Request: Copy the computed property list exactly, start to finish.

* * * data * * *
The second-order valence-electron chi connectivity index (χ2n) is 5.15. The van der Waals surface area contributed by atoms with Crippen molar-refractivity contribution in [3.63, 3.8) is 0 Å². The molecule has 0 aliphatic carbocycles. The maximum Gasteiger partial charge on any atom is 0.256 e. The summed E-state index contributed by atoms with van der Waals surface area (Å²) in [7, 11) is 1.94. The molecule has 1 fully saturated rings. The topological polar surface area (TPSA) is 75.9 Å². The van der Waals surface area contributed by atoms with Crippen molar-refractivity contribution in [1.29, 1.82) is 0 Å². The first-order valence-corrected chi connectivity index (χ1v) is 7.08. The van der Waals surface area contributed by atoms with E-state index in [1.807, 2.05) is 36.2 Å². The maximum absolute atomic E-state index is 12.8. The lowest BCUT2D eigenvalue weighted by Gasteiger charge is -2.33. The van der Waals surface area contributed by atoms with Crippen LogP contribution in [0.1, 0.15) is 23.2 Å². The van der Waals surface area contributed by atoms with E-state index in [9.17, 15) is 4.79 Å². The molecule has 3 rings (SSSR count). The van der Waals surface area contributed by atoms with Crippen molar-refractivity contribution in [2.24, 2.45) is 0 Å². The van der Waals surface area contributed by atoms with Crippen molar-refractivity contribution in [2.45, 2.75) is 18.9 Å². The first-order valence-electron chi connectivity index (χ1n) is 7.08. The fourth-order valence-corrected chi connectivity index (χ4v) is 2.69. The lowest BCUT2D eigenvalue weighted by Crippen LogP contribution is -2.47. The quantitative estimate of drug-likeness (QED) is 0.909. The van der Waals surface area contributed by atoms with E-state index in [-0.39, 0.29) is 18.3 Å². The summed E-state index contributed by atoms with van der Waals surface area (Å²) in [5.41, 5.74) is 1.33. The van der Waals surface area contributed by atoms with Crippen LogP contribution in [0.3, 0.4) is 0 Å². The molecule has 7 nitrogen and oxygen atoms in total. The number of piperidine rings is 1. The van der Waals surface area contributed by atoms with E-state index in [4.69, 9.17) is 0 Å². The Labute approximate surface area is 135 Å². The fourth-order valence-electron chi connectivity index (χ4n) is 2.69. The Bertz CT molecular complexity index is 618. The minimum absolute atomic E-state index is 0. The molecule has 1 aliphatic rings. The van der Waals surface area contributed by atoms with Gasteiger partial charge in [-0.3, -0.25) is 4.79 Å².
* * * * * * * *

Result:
The second-order valence-electron chi connectivity index (χ2n) is 5.15. The van der Waals surface area contributed by atoms with Crippen molar-refractivity contribution in [3.63, 3.8) is 0 Å². The molecule has 0 aliphatic carbocycles. The maximum Gasteiger partial charge on any atom is 0.256 e. The summed E-state index contributed by atoms with van der Waals surface area (Å²) in [7, 11) is 1.94. The molecule has 1 fully saturated rings. The topological polar surface area (TPSA) is 75.9 Å². The van der Waals surface area contributed by atoms with Crippen molar-refractivity contribution in [1.29, 1.82) is 0 Å². The first-order valence-corrected chi connectivity index (χ1v) is 7.08. The van der Waals surface area contributed by atoms with E-state index in [1.807, 2.05) is 36.2 Å². The maximum absolute atomic E-state index is 12.8. The lowest BCUT2D eigenvalue weighted by Gasteiger charge is -2.33. The van der Waals surface area contributed by atoms with Crippen LogP contribution in [0.1, 0.15) is 23.2 Å². The van der Waals surface area contributed by atoms with E-state index in [9.17, 15) is 4.79 Å². The molecule has 3 rings (SSSR count). The van der Waals surface area contributed by atoms with Crippen molar-refractivity contribution in [2.24, 2.45) is 0 Å². The van der Waals surface area contributed by atoms with Crippen molar-refractivity contribution in [2.45, 2.75) is 18.9 Å². The first-order valence-electron chi connectivity index (χ1n) is 7.08. The fourth-order valence-corrected chi connectivity index (χ4v) is 2.69. The lowest BCUT2D eigenvalue weighted by Crippen LogP contribution is -2.47. The quantitative estimate of drug-likeness (QED) is 0.909. The van der Waals surface area contributed by atoms with E-state index in [-0.39, 0.29) is 18.3 Å². The summed E-state index contributed by atoms with van der Waals surface area (Å²) in [5.41, 5.74) is 1.33. The van der Waals surface area contributed by atoms with Crippen LogP contribution in [0.3, 0.4) is 0 Å². The molecule has 7 nitrogen and oxygen atoms in total. The number of piperidine rings is 1. The van der Waals surface area contributed by atoms with E-state index in [4.69, 9.17) is 0 Å². The Labute approximate surface area is 135 Å². The fourth-order valence-electron chi connectivity index (χ4n) is 2.69. The Bertz CT molecular complexity index is 618. The minimum absolute atomic E-state index is 0. The molecule has 1 aliphatic rings. The van der Waals surface area contributed by atoms with Gasteiger partial charge in [-0.3, -0.25) is 4.79 Å².